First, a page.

The other title of this book was "Self-Abandonment to Divine Providence." "It is a refutation of the quietist heresy and distinguishes true contemplation from its perversion . . . . The quietists held that passive meditation or mental prayer, to the exclusion of all else, is the short and easy way to union with God. Pere de Caussade emphatically insists that quietism is false mysticism" (Kitty Muggeridge, viii). "In what sense can this experience be a divine sacrament?" "How is Christ mediated to m The other title of this book was "Self-Abandonment to Divine Providence." "It is a refutation of the quietist heresy and distinguishes true contemplation from its perversion . . . . The quietists held that passive meditation or mental prayer, to the exclusion of all else, is the short and easy way to union with God. Pere de Caussade emphatically insists that quietism is false mysticism" (Kitty Muggeridge, viii). "In what sense can this experience be a divine sacrament?" "How is Christ mediated to me through this task?" "How can the fulfillment of this present duty be a participation in the life and death of Christ?" (Richard Foster, xi) "Although Martha sought to please Jesus by waiting on him, Mary was content to sit at his feet. And yet he misled even her, for, while she was looking for him as she knew him, he appeared to her as a gardener . . . . So God hides himself in order to raise souls up to that perfect faith which will discover him under every kind of disguise" (18). "O Divine Love, conceal yourself, leap over our suffering, make us obedient! Mystify us, arouse and confuse us. Shatter all our illusions and plans so that we lose our way, and see neither path nor light until we have found you, where you are to be found and in your true form--in the peace of solitude, in prayer, in submission, in suffering, in succor given to another, and in flight from idle talk and worldly affairs. And having tried all the known ways and means of pleasing you and not finding you any longer in any of them, we remain at a loss until, finally, the futility of all our efforts leads us at last to leave all to find you henceforth, you, yourself, everywhere and in all things without discrimination or reflection. For, how foolish it is, O Divine Love, how is it that you are being sough in other symbols than those you have chosen for your sacraments; whose very mystery, surely, is a witness to the need for obedience and faith?" (18-19). "Souls no longer try to reach him through reading, endless speculation or inner supplications. Books and disputation are irrelevant, for God seeks them out and reveals himself to them" (21). "The only condition for this state of self-surrender is the present moment in which the soul, light as a feather, fluid as water, innocent as a child, responds to every movement of grace like a floating balloon. Such souls are like molten metal filling whatever vessel God chooses to pour them into" (22). ". . . it is through what most distresses human beings that he contrives and accomplishes his highest designs" (22). "The Holy Spirit of God, pen in hand, the book open before him, continues the sacred story which has yet to be told. Its theme will not be exhausted until the end of time. It is none other than the record of God's guidance and purposes for man. It remains for us to take part in that story and to supply the sequel by obeying his commands in all we do and suffer" (24-25). "Sanctified souls are only souls wholly committed to the divine will by the help of grace. Everything beyond this is the work of God and not of man, who must accept it in blind surrender and complete indifference" (25). "Let us not discourage, impede or separate anyone from that height of perfection to which Jesus calls us . . . Let us unceasingly impress upon every soul that the invitation of this gentle, loving saviour expects nothing difficult or extraordinary of them. He is not making impossible demands on them, he only asks that their good intention be united to his so that he may lead, guide, and reward them accordingly" (30). "Divine action responds to the willingness and good intentions of the pure and simple, not to their intelligence, nor to any precautions they may take, plans they may form, thoughts they may have or means they may adopt on their own initiative. All these can lead them astray--they often do. But their honesty and good intentions never betray them. Provided that God sees that their intentions are good he ignores the rest and accepts as done that which they would infallibly have done had they been strengthened by a clearer insight" (30). "Those with good intentions, therefore, have nothing to fear. They can only fall under that almighty hand which guides and supports them in all their shortcomings; which leades them towards the goal from which they are straying, and puts them back on the path they have lost. And, in the end, invariably discovers some means whereby to extricate them from the pitfalls to which the efforts and ingenuity of their blinded senses have brought them. Thus they will learn to rely solely on and submit themselves totally to God's infallible guidance. The errors into which these good souls fall cease with self-surrender, which never lets them down . . . " (31). "Just as it is fire and not the philosophy or science of the element and its effects that heats, so it is God's order and his will which sanctify and not curious speculations about its origin or purpose" (42). "To quench thirst it is necessary to drink. Reading books about it only makes it worse. Thus, when we long for sanctity, speculation only drives it further from our grasp. We must humbly accept all that God's order requires us to do and suffer. What he ordains for us each moment is what is most holy, best and most divine for us" (42). "All we need to know is how to recognize his will in the present moment" (43). ". . . the sophisticated man, who studies spiritual books out of mere curiosity, whose reading is not inspired by God, takes into his mind only dead letters and grows even more arid and obtuse" (43). "Grace is the will will of God and his order acting in the centre of our hearts when we read or are occupied in other ways; theories and studies, without regard for the refreshing virtue of God's order, are merely dead letters, emptying the heart by filling the mind" (43). "Whether contemplation, meditation, prayer, inward silence, intuition, quietude or activity are what we wish for ourselves, the best is God's purposes for us at the present moment" (44-45). "Supplication, intercession, mental or vocal prayer, action or silence, faith or wisdom, particular sacraments or general grace, all these, Lord, are nothing, for your purpose is the true and only virtue in all things. It alone, and nothing else, however sublime or exalted, is the object of my devotion since the purpose of grace is the perfection of the heart not of the mind" (45). "We can never achieve anything great except through surrendering ourselves; therefore let us think no more about it. Let us leave the care of our salvation to God. He knows the way. It is under the special protection and guidance of his concern for us, acting often in ways unknown to us and even through what we most fear and least expect. Let us march on in the trivial duties of our personal devotion without aspiring to great ones, for God does not wish to manifest himself through our own efforts. We shall be God's saints through his grace and special providence. He has plans for us, so leave it to him. Henceforth, without entertaining vain thoughts and false ideas about sanctity, let us be content to love him unceasingly and walk humbly in the path he has marked out for us, where all seems so trivial in our own and in the eyes of the world" (48). "O holy redemption, it is you that prepares the way for God! O perfection! O boundless submission, it is you that draws God deep into the heart! Let the senses feel what they may, you, Lord, are all my good! Do what you like to this tiny being, let it act, be inspired, be the object of your purpose! I have nothing more to see or do, not a single moment of my life is in my own hands. All is yours, I have nothing to add, remove, seek or consider. It is for your to direct everything. Sanctification, perfection, salvation, guidance, and humility are your responsibility. Mine is to be content, dispassionate, passive, leaving everything to your pleasure" (50-51).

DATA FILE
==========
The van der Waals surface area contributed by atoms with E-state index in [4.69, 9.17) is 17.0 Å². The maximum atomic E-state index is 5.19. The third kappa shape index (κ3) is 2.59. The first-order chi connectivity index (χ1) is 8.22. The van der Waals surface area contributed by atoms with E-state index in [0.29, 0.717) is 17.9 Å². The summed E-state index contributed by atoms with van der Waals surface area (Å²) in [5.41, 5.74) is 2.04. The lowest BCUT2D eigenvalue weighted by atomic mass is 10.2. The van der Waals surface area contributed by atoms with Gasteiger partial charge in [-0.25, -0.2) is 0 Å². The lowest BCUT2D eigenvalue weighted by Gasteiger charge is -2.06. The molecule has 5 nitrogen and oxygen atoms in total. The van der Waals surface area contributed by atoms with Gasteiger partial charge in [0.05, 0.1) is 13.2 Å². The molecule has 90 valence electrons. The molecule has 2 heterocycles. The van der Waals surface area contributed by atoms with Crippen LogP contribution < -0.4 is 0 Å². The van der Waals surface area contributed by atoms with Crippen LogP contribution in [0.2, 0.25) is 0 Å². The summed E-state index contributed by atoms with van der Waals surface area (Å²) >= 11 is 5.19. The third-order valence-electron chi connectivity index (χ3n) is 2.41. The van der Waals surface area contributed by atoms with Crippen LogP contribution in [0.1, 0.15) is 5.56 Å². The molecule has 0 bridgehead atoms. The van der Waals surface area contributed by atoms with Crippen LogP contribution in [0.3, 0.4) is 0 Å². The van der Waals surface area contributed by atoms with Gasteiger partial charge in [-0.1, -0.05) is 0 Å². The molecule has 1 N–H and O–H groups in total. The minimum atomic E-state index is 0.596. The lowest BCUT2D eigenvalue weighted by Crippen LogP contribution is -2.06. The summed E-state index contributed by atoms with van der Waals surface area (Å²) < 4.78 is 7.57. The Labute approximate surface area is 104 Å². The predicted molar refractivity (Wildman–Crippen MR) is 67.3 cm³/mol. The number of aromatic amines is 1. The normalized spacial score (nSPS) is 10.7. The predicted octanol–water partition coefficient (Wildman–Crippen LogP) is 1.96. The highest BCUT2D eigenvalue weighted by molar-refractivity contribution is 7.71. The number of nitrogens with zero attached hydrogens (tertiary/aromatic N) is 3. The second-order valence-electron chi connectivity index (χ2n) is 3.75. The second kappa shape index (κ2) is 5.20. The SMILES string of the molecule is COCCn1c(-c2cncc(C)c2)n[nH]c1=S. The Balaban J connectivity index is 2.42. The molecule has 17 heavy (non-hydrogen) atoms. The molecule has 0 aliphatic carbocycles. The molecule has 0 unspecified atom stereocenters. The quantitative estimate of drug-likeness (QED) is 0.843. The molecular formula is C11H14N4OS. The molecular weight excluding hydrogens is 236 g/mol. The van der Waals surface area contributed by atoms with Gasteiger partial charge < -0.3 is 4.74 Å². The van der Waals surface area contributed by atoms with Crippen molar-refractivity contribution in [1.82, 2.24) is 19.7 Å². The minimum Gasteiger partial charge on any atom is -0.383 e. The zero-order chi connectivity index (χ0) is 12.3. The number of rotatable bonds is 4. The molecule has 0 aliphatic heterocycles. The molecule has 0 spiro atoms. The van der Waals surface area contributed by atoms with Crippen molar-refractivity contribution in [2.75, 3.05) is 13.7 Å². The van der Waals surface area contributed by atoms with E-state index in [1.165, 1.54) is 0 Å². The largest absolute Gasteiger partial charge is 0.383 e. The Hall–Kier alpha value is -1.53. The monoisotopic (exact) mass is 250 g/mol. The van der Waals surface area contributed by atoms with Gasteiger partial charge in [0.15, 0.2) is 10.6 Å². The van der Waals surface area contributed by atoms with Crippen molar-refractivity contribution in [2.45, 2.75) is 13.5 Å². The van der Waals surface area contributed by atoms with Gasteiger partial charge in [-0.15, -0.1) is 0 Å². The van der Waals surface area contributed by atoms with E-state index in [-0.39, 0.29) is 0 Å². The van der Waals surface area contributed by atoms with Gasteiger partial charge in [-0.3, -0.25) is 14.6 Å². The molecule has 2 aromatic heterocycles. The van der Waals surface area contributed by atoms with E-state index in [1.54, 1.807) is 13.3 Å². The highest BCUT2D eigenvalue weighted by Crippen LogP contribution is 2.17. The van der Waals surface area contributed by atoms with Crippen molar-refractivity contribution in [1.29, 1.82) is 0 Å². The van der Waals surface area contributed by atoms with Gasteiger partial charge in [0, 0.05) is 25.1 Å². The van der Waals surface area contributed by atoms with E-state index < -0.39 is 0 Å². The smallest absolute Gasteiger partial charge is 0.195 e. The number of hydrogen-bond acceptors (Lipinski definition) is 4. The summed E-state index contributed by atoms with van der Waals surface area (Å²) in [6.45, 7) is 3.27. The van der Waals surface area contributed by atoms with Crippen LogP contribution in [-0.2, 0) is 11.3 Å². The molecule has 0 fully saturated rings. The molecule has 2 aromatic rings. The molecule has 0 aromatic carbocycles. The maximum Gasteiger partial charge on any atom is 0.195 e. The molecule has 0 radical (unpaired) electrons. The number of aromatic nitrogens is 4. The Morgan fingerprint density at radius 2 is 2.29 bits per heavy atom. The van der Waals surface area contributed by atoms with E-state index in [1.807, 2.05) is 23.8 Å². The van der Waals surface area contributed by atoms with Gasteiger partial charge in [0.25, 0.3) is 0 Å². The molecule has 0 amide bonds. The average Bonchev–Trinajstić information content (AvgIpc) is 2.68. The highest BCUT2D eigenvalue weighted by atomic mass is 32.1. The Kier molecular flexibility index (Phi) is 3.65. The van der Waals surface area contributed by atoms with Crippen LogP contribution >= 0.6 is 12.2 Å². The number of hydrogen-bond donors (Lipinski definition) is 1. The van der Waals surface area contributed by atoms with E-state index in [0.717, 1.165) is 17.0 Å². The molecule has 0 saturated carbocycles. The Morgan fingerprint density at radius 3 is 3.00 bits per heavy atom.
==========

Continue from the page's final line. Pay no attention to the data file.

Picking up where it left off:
27. 5 out of 5